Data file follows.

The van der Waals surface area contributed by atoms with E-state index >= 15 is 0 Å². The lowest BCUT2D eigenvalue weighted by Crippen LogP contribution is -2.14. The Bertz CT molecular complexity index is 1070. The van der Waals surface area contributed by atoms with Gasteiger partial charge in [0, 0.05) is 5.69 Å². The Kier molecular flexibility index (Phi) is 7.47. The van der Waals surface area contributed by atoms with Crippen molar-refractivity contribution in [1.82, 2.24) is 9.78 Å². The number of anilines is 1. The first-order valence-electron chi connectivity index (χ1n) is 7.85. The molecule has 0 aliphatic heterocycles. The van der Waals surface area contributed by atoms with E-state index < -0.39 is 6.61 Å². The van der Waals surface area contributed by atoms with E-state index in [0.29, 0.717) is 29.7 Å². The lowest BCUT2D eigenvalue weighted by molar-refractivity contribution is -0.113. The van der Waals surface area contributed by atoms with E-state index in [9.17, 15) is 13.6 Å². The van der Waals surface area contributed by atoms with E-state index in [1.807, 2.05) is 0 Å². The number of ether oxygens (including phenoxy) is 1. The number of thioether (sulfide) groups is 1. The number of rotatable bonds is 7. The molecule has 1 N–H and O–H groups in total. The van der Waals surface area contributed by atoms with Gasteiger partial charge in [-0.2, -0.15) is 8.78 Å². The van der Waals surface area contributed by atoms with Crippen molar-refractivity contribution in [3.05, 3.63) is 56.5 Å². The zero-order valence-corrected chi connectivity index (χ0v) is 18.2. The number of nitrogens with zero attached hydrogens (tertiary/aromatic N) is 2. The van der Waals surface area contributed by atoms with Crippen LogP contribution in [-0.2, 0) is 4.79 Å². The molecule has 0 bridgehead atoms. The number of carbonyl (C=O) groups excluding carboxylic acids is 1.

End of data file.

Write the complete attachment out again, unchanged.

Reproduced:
The van der Waals surface area contributed by atoms with E-state index >= 15 is 0 Å². The lowest BCUT2D eigenvalue weighted by Crippen LogP contribution is -2.14. The Bertz CT molecular complexity index is 1070. The van der Waals surface area contributed by atoms with Gasteiger partial charge in [0, 0.05) is 5.69 Å². The Kier molecular flexibility index (Phi) is 7.47. The van der Waals surface area contributed by atoms with Crippen molar-refractivity contribution in [1.82, 2.24) is 9.78 Å². The number of anilines is 1. The first-order valence-electron chi connectivity index (χ1n) is 7.85. The molecule has 0 aliphatic heterocycles. The van der Waals surface area contributed by atoms with E-state index < -0.39 is 6.61 Å². The van der Waals surface area contributed by atoms with E-state index in [0.29, 0.717) is 29.7 Å². The lowest BCUT2D eigenvalue weighted by molar-refractivity contribution is -0.113. The van der Waals surface area contributed by atoms with E-state index in [9.17, 15) is 13.6 Å². The van der Waals surface area contributed by atoms with E-state index in [1.807, 2.05) is 0 Å². The number of ether oxygens (including phenoxy) is 1. The number of thioether (sulfide) groups is 1. The number of rotatable bonds is 7. The molecule has 1 N–H and O–H groups in total. The van der Waals surface area contributed by atoms with Gasteiger partial charge in [-0.2, -0.15) is 8.78 Å². The van der Waals surface area contributed by atoms with Crippen molar-refractivity contribution in [3.05, 3.63) is 56.5 Å². The zero-order valence-corrected chi connectivity index (χ0v) is 18.2. The number of nitrogens with zero attached hydrogens (tertiary/aromatic N) is 2. The van der Waals surface area contributed by atoms with Crippen LogP contribution in [-0.2, 0) is 4.79 Å². The molecule has 0 bridgehead atoms. The number of carbonyl (C=O) groups excluding carboxylic acids is 1.